At Valparaiso one of my professors, who knew of my searching, suggested that I meet with Richard John Neuhaus to hear about his spiritual journey. Over Christmas break in 1995, Fr. Neuhaus graciously met with me in his office in midtown Manhattan and patiently listened to my questions about Lutheranism, which he had long since answered by joining Rome. His advice was twofold: read Jaroslav Pelikan’s History of Christian Doctrine, and then read anything written by Arthur Carl Piepkorn.
Although I was born a Lutheran, I am a Lutheran today because of Richard John Neuhaus! More accurately, I am a Lutheran today because Fr. Neuhaus opened the evangelical catholic world of Arthur Carl Piepkorn (and the Lutheran confessions) to me. There in Piepkorn’s writings I discovered, for the first time, proof of what I had always just assumed to be true—that Lutheranism was not simply Protestant denomination number one. It was a claimant, via its confessional writings, to the heritage of the one, holy, catholic, and apostolic church.
In the days since my rediscovery of the evangelical catholic soul of Lutheranism, I have grown to appreciate other prophetic voices in the Lutheran church, like my predecessor at Our Saviour Lutheran Church and School in the Bronx, the Rev. Dr. Berthold von Schenk, along with the many others who wrote for Una Sancta in its heyday. Through those voices I have come to a greater appreciation of how Augustana VII defines the church. What on the surface can be read as an equivocation to meet the difficult circumstances of the reformers’ day is, in its depth of understanding, pure genius. Authority located anywhere beyond word and sacrament, whether in an infallible hierarchy, infallible doctrinal resolutions, or an infallible inner voice, leads to disappointment. Authority from anywhere else, whether real or imagined, is an uncertain authority at best.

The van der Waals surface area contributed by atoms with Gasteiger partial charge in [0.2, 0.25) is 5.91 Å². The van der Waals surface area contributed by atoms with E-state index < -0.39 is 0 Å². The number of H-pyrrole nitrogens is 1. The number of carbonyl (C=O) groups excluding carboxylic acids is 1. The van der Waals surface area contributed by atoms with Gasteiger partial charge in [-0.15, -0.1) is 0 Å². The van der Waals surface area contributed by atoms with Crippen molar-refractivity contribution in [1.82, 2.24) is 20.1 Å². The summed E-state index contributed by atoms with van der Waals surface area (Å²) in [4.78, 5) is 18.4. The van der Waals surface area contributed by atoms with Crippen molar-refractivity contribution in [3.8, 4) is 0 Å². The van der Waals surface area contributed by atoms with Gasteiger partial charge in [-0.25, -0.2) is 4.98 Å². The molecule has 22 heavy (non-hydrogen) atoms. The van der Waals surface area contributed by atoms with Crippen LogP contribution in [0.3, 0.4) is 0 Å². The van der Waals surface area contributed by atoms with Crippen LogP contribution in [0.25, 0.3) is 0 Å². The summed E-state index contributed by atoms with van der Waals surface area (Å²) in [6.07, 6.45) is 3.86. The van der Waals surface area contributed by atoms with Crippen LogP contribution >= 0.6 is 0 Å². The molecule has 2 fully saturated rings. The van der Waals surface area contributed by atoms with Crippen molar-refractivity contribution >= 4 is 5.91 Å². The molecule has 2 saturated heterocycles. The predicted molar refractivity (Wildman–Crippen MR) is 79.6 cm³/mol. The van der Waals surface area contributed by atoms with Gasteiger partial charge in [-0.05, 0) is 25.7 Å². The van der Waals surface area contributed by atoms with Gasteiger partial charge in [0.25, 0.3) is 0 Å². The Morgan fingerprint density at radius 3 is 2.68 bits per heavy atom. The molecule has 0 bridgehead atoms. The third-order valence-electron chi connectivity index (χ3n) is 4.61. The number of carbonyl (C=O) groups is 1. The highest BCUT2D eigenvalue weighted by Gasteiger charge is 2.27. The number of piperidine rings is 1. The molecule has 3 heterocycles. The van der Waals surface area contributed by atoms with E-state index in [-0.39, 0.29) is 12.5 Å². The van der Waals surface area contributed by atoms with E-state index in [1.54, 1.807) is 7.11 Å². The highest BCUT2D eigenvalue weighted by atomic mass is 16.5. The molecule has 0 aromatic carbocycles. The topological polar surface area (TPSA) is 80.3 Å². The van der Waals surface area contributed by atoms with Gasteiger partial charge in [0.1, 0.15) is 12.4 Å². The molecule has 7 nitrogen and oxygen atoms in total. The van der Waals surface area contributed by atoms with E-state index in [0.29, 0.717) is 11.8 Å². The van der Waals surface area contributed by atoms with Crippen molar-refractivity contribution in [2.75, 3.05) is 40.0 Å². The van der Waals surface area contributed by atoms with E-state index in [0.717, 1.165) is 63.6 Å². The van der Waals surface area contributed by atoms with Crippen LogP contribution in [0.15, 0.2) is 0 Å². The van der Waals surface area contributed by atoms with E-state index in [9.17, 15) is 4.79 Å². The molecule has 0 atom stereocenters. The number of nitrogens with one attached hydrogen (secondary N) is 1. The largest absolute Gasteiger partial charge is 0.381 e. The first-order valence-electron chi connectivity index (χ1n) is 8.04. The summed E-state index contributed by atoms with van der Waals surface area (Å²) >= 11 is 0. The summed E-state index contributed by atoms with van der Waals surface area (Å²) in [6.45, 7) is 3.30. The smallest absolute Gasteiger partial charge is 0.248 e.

The real challenge for the church is not to nail down some absolute authority that can answer each and every question of faith, but to learn to live in the ambiguity of the breadth and depth of the great diversity that gives the church her catholicity. Overcoming the temptation to draw borders and boundaries or, conversely, to disregard them altogether, is the great task of each generation of Lutheran theologians. What is foundational? At the risk of stating the obvious—the Augustana provides the answer.
Ultimately, my journey as a western catholic Christian who is a part of the Lutheran tradition and under the jurisdiction of the Lutheran Church Missouri Synod is one that has taken me full circle. The church of my birth is the church of which I am a proud member. For whatever weaknesses Missouri may possess, for whatever harassment one must occasionally endure from the fringes of the church, there is something indelible in Missouri that continues to produce great churchmen and churchwomen. Piepkorn was not too far off when he wrote in a personal letter back in the turmoil of the early 1970s: “The Lutheran Church–Missouri Synod has given me more responsible freedom under the Lutheran Symbols than I could have found—or so it seems to me—in any other branch of the Church of the Augsburg Confession in the United States. I believe that it still has a mission to perform under God and [a] future that it has only begun to realize.”